TIP Strategies is a privately held Austin-based economic development consulting firm committed to providing quality solutions for public and private‑sector clients.
This blog is dedicated to exploring new data and trends in economic development.
By: Jon Roberts and Caroline Alexander, TIP Strategies
Via: IEDC, ED Now (member login required)
The impressive expansion of the nation’s healthcare sector has proven resistant to economic downturns. Over the last two business cycles, healthcare employment has grown by more than 30 percent nationally. Total nonfarm employment, on the other hand, has increased by just 3 percent. This resilience is almost certain to continue. Optimistic growth prospects are well supported by demographic trends. As a result, the sector has caught the eye of many communities seeking to strengthen their economies. The challenge for economic development organizations is how to maximize the economic benefit of this sector.
While healthcare may not be seen as a traditional target for economic development, the sector offers many of the benefits of a “primary industry:” it often draws in outside dollars, it has linkages across a wide supply chain, and it offers a number of opportunities for high-wage, skilled jobs. In addition, access to healthcare has become an essential element of a region’s infrastructure. For these reasons, targeting healthcare can be an effective way to strengthen and expand a regional economy. The following framework provides a starting point for communities that want to consider this strategy.
1. Assess the sector. Economic development organizations typically have an incomplete picture of who is involved in providing medical services. They may have the CEO of the regional hospital on their board, but they may not know what services are (and are not) provided or how a hospital relates to clinics and physicians outside the system. More importantly, they may not have a full understanding of the supply chain on which the hospital relies. Assessing the sector and creating a complete cluster and network map is the starting point for crafting a healthcare strategy.
2. Engage relevant stakeholders. The next step involves understanding your local sector’s growth prospects. This requires direct communication with relevant stakeholders – regional healthcare providers, higher education institutions, and the local development community. Regional healthcare providers can provide information about their expansion plans and workforce needs. Higher education partners can provide insight into corresponding training programs, key research initiatives, and expansion plans. Beyond that, engaging the development community on the benefits of anchoring developments with healthcare and medical assets can lay a strategic foundation.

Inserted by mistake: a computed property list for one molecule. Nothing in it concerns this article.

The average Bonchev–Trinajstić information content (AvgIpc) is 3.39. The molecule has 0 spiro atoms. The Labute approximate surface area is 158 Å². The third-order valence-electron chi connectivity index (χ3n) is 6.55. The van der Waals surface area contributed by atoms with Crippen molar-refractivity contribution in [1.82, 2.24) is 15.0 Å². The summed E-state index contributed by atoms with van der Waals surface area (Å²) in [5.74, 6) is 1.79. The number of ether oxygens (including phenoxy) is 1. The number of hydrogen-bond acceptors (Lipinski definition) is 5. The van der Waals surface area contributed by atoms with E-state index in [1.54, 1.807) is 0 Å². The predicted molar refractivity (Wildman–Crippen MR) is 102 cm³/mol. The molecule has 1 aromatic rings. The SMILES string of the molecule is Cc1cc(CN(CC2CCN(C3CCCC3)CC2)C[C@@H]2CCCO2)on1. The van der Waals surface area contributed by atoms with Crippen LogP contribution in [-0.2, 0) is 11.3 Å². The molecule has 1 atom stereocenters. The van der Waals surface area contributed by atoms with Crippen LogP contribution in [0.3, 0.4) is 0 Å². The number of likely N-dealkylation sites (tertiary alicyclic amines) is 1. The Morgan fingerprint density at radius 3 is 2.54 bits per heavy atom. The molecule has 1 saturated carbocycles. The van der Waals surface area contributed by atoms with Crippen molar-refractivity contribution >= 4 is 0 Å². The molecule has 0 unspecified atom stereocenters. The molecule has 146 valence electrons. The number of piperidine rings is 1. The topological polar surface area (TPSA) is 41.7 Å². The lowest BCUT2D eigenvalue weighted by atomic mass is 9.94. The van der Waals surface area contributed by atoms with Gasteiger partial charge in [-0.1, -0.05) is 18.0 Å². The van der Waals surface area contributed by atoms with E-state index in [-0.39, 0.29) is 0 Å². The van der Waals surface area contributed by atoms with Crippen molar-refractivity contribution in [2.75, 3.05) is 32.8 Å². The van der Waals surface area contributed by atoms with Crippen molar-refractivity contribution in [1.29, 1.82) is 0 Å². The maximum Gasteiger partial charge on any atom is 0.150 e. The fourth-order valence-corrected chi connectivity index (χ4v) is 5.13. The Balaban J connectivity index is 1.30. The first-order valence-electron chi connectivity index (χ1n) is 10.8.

3. Identify the opportunity. With a complete picture of the healthcare sector and a deep understanding of its growth prospects, the community is ready to identify possible “catalyst” projects. These projects should include more than one strategic anchor that will help the project reach critical mass. Projects should be evaluated based on their potential job creation, tax revenue generation, capital costs to the community, and other tangible and intangible benefits. The project with the highest potential should be prioritized for investment.
4. Establish a framework. The tools needed to promote the opportunity must be put in place, starting with a clear vision and attainable goals for the project. Then, a framework must be established through the community’s regulatory environment and resource allocation to advance the opportunity. This will involve planning tools such as zoning and overlay districts. Adequate funding sources, including grants, bonds, and tax increment reinvestment zones, also need to be identified to finance needed infrastructure. Innovative incentives programs that support the recruitment of key tenants should also be part of the mix.
5. Implement. Ultimately, success depends on a shared vision. Keeping stakeholders fully engaged from inception to implementation will require an integrated approach – one that also involves business recruitment, marketing, entrepreneurship, and workforce development. A concerted effort can yield tangible and widespread benefits.
How it’s working in Round Rock, Texas
Round Rock is one of a growing number of examples of how the healthcare sector can be harnessed for economic development. Using a large tract donated by a local landowner, the City of Round Rock, in collaboration with the Round Rock Chamber of Commerce, higher education institutions, and regional healthcare providers, has formed a nascent, yet robust, healthcare cluster.
The basis of Round Rock’s approach was the creation of a medical education campus. The campus links medical education programs (offered by Texas A&M Health Science Center, Texas State University School of Nursing, and Austin Community College) with regional healthcare providers (Seton Medical Center Williamson, St. David’s Round Rock Medical Center, Scott & White University Medical Center, and Lonestar Circle of Care). The campus functions as an anchor for Avery Centre, a commercial node of the Avery Farms master-planned development. Employees, patients, visitors, and students connected with the medical education campus enhance the commercial and retail value of the development.
The project is textbook economic development – it generates high-paying professional jobs, enhances Round Rock’s workforce training, creates a magnet for talent, boosts commercial tax rolls, supports retail development, serves as an asset to attract bioscience companies (a target industry) and provides a valuable community service. What more could a single project strive for?